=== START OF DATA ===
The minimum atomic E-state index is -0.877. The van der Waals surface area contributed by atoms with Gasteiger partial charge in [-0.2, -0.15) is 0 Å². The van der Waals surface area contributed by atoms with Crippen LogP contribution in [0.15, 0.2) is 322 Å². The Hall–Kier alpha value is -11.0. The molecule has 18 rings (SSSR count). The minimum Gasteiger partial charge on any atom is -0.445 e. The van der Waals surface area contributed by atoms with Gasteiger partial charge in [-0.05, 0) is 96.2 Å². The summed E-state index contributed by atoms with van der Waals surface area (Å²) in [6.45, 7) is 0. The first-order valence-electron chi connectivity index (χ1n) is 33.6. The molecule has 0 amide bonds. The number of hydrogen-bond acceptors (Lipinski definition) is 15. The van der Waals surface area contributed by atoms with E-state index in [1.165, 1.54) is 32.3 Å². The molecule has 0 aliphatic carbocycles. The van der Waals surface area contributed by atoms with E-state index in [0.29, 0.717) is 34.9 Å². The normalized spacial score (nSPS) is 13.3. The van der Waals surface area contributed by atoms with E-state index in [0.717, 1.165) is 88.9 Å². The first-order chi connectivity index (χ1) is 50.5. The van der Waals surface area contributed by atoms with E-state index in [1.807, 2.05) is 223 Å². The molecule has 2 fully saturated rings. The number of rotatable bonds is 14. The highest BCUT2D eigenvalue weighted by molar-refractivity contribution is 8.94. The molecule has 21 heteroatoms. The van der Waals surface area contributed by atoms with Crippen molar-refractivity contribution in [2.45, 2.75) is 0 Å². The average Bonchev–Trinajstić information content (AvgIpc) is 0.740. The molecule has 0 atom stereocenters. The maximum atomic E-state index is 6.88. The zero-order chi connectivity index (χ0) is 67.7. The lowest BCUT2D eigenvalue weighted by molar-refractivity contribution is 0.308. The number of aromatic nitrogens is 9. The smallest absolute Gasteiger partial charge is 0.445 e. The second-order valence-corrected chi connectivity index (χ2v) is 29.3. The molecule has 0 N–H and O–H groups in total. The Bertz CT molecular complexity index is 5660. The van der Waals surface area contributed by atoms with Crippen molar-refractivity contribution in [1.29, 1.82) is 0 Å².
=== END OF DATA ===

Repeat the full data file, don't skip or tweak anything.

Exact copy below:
The minimum atomic E-state index is -0.877. The van der Waals surface area contributed by atoms with Gasteiger partial charge in [-0.2, -0.15) is 0 Å². The van der Waals surface area contributed by atoms with Crippen LogP contribution in [0.15, 0.2) is 322 Å². The Hall–Kier alpha value is -11.0. The molecule has 18 rings (SSSR count). The minimum Gasteiger partial charge on any atom is -0.445 e. The van der Waals surface area contributed by atoms with Gasteiger partial charge in [-0.05, 0) is 96.2 Å². The summed E-state index contributed by atoms with van der Waals surface area (Å²) in [6.45, 7) is 0. The first-order valence-electron chi connectivity index (χ1n) is 33.6. The molecule has 0 amide bonds. The number of hydrogen-bond acceptors (Lipinski definition) is 15. The van der Waals surface area contributed by atoms with E-state index in [1.165, 1.54) is 32.3 Å². The molecule has 0 aliphatic carbocycles. The van der Waals surface area contributed by atoms with E-state index in [0.29, 0.717) is 34.9 Å². The normalized spacial score (nSPS) is 13.3. The van der Waals surface area contributed by atoms with E-state index in [0.717, 1.165) is 88.9 Å². The first-order chi connectivity index (χ1) is 50.5. The van der Waals surface area contributed by atoms with E-state index in [1.807, 2.05) is 223 Å². The molecule has 2 fully saturated rings. The number of rotatable bonds is 14. The highest BCUT2D eigenvalue weighted by molar-refractivity contribution is 8.94. The molecule has 21 heteroatoms. The van der Waals surface area contributed by atoms with Crippen molar-refractivity contribution in [2.45, 2.75) is 0 Å². The average Bonchev–Trinajstić information content (AvgIpc) is 0.740. The molecule has 0 atom stereocenters. The maximum atomic E-state index is 6.88. The zero-order chi connectivity index (χ0) is 67.7. The lowest BCUT2D eigenvalue weighted by molar-refractivity contribution is 0.308. The number of aromatic nitrogens is 9. The smallest absolute Gasteiger partial charge is 0.445 e. The second-order valence-corrected chi connectivity index (χ2v) is 29.3. The molecule has 0 N–H and O–H groups in total. The Bertz CT molecular complexity index is 5660. The van der Waals surface area contributed by atoms with Crippen molar-refractivity contribution in [1.29, 1.82) is 0 Å².